Eskom to buy ‘emergency’ coal, splurge on diesel as load-shedding risk returns 16th November 2018 BY: TERENCE CREAMER <m.engineeringnews.co.za/author.php?u_id=13> CREAMER MEDIA EDITOR [image: Eskom CEO Phakamani Hadebe] *Photo by:* Dylan Slater Eskom CEO Phakamani Hadebe
South Africa’s power utility Eskom reports that it has received approval from the National Treasury for the “urgent procurement” of four-million tons of emergency coal to help address serious stock shortfalls at several of its 15 coal-fired power stations.
More than 1.1-million tons have already been secured and the first emergency coal will be delivered in December. ADVERTISEMENT <www.engineeringnews.co.za/adcentre/rv/en/www/delivery/ck.php?oaparams=2__bannerid=4591__zoneid=874__cb=68b68c8c64__oadest=https%3A%2F%2Fwww.wits.ac.za%2Fapplications%2F>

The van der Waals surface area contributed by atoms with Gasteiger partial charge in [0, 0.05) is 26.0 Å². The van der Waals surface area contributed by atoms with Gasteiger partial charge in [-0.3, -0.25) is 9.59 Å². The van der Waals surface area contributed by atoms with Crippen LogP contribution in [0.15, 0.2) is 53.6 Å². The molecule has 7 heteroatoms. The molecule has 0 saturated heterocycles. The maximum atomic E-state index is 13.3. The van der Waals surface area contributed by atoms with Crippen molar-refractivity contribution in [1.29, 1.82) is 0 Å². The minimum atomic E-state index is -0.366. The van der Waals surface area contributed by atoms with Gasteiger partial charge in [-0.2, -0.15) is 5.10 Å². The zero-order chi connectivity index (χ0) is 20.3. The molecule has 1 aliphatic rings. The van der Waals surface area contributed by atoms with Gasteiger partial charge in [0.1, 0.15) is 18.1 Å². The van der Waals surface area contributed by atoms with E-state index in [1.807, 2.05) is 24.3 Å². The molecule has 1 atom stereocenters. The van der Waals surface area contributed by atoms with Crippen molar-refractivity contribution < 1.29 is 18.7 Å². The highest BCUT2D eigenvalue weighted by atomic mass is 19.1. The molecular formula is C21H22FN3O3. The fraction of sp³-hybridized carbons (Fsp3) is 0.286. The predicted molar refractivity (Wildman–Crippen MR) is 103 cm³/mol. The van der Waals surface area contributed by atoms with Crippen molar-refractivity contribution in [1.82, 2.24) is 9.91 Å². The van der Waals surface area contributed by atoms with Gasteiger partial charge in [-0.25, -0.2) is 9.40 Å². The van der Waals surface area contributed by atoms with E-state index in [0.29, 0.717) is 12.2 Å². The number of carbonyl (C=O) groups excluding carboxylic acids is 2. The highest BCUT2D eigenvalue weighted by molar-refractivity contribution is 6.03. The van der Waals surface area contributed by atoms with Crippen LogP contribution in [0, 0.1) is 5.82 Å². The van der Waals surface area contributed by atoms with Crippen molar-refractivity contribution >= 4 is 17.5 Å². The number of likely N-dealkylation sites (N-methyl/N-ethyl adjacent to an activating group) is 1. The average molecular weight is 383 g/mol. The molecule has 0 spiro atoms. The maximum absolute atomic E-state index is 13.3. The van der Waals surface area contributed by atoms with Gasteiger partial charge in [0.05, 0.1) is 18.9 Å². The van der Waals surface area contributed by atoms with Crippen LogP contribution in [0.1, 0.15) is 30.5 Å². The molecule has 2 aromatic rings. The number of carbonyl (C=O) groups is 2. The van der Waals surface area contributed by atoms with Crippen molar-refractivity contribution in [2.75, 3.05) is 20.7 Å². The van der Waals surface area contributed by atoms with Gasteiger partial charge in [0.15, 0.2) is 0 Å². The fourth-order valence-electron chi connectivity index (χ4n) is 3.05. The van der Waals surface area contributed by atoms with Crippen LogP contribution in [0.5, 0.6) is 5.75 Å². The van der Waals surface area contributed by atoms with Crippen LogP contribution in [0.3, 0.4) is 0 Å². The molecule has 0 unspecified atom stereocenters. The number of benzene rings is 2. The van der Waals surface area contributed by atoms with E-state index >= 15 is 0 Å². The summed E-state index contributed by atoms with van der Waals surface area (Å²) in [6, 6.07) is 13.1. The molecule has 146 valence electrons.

Ten Eskom stations currently have coal stockholdings below the 20-days stipulated by South Africa’s Grid Code, while five have less than ten days of stock.
Eskom CEO *Phakamani Hadebe*says that, should the emergency procurement plan succeed, all stations will recover to “healthy” stock levels by the end of March 2019, by when the system could have stocks of over 36 days. ADVERTISEMENT <www.engineeringnews.co.za/adcentre/rv/en/www/delivery/ck.php?oaparams=2__bannerid=4389__zoneid=79__cb=36606baa7f__oadest=http%3A%2F%2Fwww.engineeringnews.co.za%2Fpage%2Fsafm>
The emergency procurement plan is additional to the short-term coal stock recovery initiative announced earlier in the year, when it first emerged that Eskom was running short of coal.
Stock levels have declined precipitously since October 2017, when coal stocks across the Eskom system were above 40 days. The rapid depletion coincided with a decline in supplies from Tegeta, a company previously owned by the Gupta family and which is in business rescue.
Hadebe says 27 new coal contracts have been concluded between January 2018 and October 2018 for the supply of 15.8-million tons in the current financial year.